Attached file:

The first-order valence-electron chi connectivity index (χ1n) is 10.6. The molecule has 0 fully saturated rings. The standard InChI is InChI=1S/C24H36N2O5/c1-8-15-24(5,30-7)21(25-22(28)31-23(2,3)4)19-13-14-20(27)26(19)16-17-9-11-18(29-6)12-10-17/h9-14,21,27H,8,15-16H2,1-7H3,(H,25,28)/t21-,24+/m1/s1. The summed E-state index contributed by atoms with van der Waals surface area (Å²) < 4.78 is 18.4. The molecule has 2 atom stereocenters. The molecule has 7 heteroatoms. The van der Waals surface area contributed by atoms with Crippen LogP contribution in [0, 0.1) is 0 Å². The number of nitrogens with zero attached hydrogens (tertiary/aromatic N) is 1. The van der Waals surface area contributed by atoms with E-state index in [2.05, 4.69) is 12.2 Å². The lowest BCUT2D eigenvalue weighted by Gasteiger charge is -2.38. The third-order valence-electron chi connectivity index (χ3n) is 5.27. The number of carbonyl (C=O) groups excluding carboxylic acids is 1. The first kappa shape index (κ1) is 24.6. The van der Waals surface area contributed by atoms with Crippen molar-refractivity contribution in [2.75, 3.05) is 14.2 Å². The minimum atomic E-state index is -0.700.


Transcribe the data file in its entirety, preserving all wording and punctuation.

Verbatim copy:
The first-order valence-electron chi connectivity index (χ1n) is 10.6. The molecule has 0 fully saturated rings. The standard InChI is InChI=1S/C24H36N2O5/c1-8-15-24(5,30-7)21(25-22(28)31-23(2,3)4)19-13-14-20(27)26(19)16-17-9-11-18(29-6)12-10-17/h9-14,21,27H,8,15-16H2,1-7H3,(H,25,28)/t21-,24+/m1/s1. The summed E-state index contributed by atoms with van der Waals surface area (Å²) < 4.78 is 18.4. The molecule has 2 atom stereocenters. The molecule has 7 heteroatoms. The van der Waals surface area contributed by atoms with Crippen LogP contribution in [0, 0.1) is 0 Å². The number of nitrogens with zero attached hydrogens (tertiary/aromatic N) is 1. The van der Waals surface area contributed by atoms with E-state index in [2.05, 4.69) is 12.2 Å². The lowest BCUT2D eigenvalue weighted by Gasteiger charge is -2.38. The third-order valence-electron chi connectivity index (χ3n) is 5.27. The number of carbonyl (C=O) groups excluding carboxylic acids is 1. The first kappa shape index (κ1) is 24.6. The van der Waals surface area contributed by atoms with Crippen molar-refractivity contribution in [2.75, 3.05) is 14.2 Å². The minimum atomic E-state index is -0.700.